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Restoration Hardware Inspired Vintage Industrial Mailroom Tray

Restoration Hardware Inpsired Metal and Wood Vintage Tray
Today’s project is slightly outside of my normal style, since it is very industrial and uses metal and dark stained wood (which is typically not my thing.)  However, there is a reason for this.  It is because this project was inspired by the need to clean out my garage and use only materials I had on hand.
I had a LOT of this Galvanized Steel Roof Flashing leftover (like 9 feet since they only sell this stuff in 10 foot lengths) from when I made faux locker tags.
Roof edge flashing 2Remember those? They take 1-2 INCHES of flashing.  And here I was with this long piece of razor sharp metal hanging around in my garage.  I really wanted to use it for something.

So I was poking around the internet looking for something I could use it on, when I stumbled upon these Mailroom trays from Restoration Hardware.  At $200 a pop I thought they were worth trying to knock off.  I wouldn’t get that patina on the metal, but more like the shine of vintage aluminum.
And here is the result: Vintage Inspired DIY wooden trayI have to say.. I LOVE IT.  (And it seriously is not normally my style.)

Steel trim on wood tray DIY project
The rivits and shiny metal remind me of an old metal airplane or something.
Wooden tray with metal trimPlus.. the best part.. I used ONLY things I already had on hand.
Metal and Wood DIY serving tray
What did I use?


Sanded plywood (I had some leftover from my Pull Out Cabinet Shelves project)
(One) 6 ft 1x3”
(One) 10 ft length of Galvanized Steel Roof Flashing (the thinner the better)
3/4” Flat head wiring nails or Furniture Tacks (i had a pack of these I found at the Re-Store and was saving for a rainy day) You want them to have a head so it looks like “rivets”
1-1/4” self-tapping screws
Wood Stain/Polyuratane (I used Polyshades in American Chestnut)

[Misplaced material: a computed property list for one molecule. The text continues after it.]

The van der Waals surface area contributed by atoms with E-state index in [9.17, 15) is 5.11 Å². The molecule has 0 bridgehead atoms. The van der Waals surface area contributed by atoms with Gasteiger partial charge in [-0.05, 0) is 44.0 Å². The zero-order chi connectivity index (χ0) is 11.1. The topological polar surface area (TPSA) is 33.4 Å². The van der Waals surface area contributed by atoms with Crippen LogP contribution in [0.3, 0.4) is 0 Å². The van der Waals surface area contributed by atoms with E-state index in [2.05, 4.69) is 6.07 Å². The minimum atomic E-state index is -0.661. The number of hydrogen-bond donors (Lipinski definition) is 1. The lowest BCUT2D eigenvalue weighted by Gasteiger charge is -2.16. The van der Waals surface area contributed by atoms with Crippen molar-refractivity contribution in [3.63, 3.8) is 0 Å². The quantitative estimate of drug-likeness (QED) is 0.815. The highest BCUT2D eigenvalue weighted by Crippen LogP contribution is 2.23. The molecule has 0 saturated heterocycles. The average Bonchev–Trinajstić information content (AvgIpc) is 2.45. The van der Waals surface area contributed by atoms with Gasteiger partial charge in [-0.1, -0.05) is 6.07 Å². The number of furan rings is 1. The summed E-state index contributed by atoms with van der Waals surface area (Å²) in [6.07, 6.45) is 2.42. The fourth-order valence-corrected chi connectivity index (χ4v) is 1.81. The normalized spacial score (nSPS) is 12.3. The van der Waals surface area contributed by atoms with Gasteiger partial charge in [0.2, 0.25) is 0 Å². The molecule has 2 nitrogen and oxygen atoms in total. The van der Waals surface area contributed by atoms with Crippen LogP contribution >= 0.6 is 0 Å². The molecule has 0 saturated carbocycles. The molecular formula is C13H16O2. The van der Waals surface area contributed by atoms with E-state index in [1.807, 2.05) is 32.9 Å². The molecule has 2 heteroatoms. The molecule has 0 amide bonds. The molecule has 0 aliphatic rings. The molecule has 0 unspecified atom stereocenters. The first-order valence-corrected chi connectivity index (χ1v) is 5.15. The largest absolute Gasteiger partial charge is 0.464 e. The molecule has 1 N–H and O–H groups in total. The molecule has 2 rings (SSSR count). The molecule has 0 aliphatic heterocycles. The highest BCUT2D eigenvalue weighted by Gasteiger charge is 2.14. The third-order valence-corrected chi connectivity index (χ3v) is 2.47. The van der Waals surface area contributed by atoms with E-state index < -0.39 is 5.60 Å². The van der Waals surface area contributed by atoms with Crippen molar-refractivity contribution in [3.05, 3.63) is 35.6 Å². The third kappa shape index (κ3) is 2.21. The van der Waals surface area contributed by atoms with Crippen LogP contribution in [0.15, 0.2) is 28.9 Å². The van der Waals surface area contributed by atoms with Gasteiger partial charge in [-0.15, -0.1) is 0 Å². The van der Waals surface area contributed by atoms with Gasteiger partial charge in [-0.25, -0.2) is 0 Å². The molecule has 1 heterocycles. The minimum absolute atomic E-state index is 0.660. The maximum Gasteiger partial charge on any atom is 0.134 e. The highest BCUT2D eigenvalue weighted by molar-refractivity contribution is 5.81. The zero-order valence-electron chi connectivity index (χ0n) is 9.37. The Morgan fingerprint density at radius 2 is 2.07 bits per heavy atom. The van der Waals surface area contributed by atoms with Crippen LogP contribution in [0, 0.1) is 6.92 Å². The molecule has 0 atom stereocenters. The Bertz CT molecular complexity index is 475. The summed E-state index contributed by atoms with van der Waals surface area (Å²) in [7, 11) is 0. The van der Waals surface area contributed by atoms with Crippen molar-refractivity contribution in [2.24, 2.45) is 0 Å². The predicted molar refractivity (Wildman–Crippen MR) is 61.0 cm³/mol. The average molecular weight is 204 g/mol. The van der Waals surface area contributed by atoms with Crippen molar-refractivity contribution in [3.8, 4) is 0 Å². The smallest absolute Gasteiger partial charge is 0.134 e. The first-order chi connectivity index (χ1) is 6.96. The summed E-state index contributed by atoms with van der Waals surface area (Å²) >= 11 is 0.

Tool List (check out my favorite tool picks):
Circular Saw or Table Saw (to rip down the plywood)
Miter Saw or Hand Saw (to cut down the 1x3s)
Tin Snips
Rubber Mallet
Protective Leather Gloves
Bar Clamps


My tray was 22 inches by 13 inches, but you could make it any size.

 22” x 11.5”

1 x 3:
(2) @22”
(2) @ 13”

(2) @ 23”    Split down the center (cut at the bend line)
(2) @ 14” Split down the center
(4) @ 3” NOT split down the center

Cutting down plywood for serving tray
Screw the tray edges onto the Attaching tray sides with screws
I predrilled the holes along with using self tapping screws, just to prevent splitting.
Building a simple wooden trayNow you can stain your tray (or paint it) so that it can dry while you prepare the metal trim.
Next you want to take your strips of flashing (remember you have cut them to length and then split them the long ways along the bend in the metal) and create a vice for them.  You will need 2 pieces of 1x3 (or any 1-by will do) because you need to make sure the metal covers that top edge of the tray. Clamp the metal upright between the boards (making sure it is pushed all the way to the bottom) and then clamp the boards to the table.  Holding sheet metal in vice to crease itNext, while wearing gloves, push the metal over the edge of the board creating an “L” shape. Creasing metal to wrap around boardIt will be hard to bend, but once you have it started, you can use a mallet to really level it off.  (I even bent it a little past 90 degrees once I took it out of the vice, to make sure I got a really tight fit on the boards.
Bending sheet metal with a rubber mallet
Before attaching the strips to your tray, MAKE SURE YOU SAND THEM.  They are super sharp (especially the edge you cut with the tin snips) so you don’t want to cut yourself on your tray.
Sanding sharp edges of sheet metal
Next you want to attach your flashing strips. I liked the rivit look so I used these furniture tacks. Furniture tacks as metal rivitsI attached them with two nails on the short size and 3 nails on the long side.  Adding metal trim to wood with upholstery tacksI also used a nail on the top at each corner.  Here is what they tray looked like with the strips in place.
Adding metal flashing on wooden tray
Finally, you want to cut corner pieces out to cover the seams (and sharp edges).  I just made a template out of paper and then used that to trace onto the metal in Sharpie.  Once again, make sure you SAND THE EDGES. Cutting metal flashing for corner trim
I didn’t have enough furniture tacks to attach the corners (and I didn’t want to buy anything extra for this project) so I used wiring nails. I think it looks AWESOME: Steel flashing as trim on wooden tray
The final tray is so industrial and fun.  Not like a regular old woodworking project. Industrial metal and wood DIY trayAnd the tacks totally look like rivets.
Adding Metal trim to wood with upholstry tacks

It even goes okay with my boring transitional living room.Metal and Wood Serving trayI may just be a convert yet! Vintage industrial serving tray

If you liked this project, you may want to check out these fun builds: 

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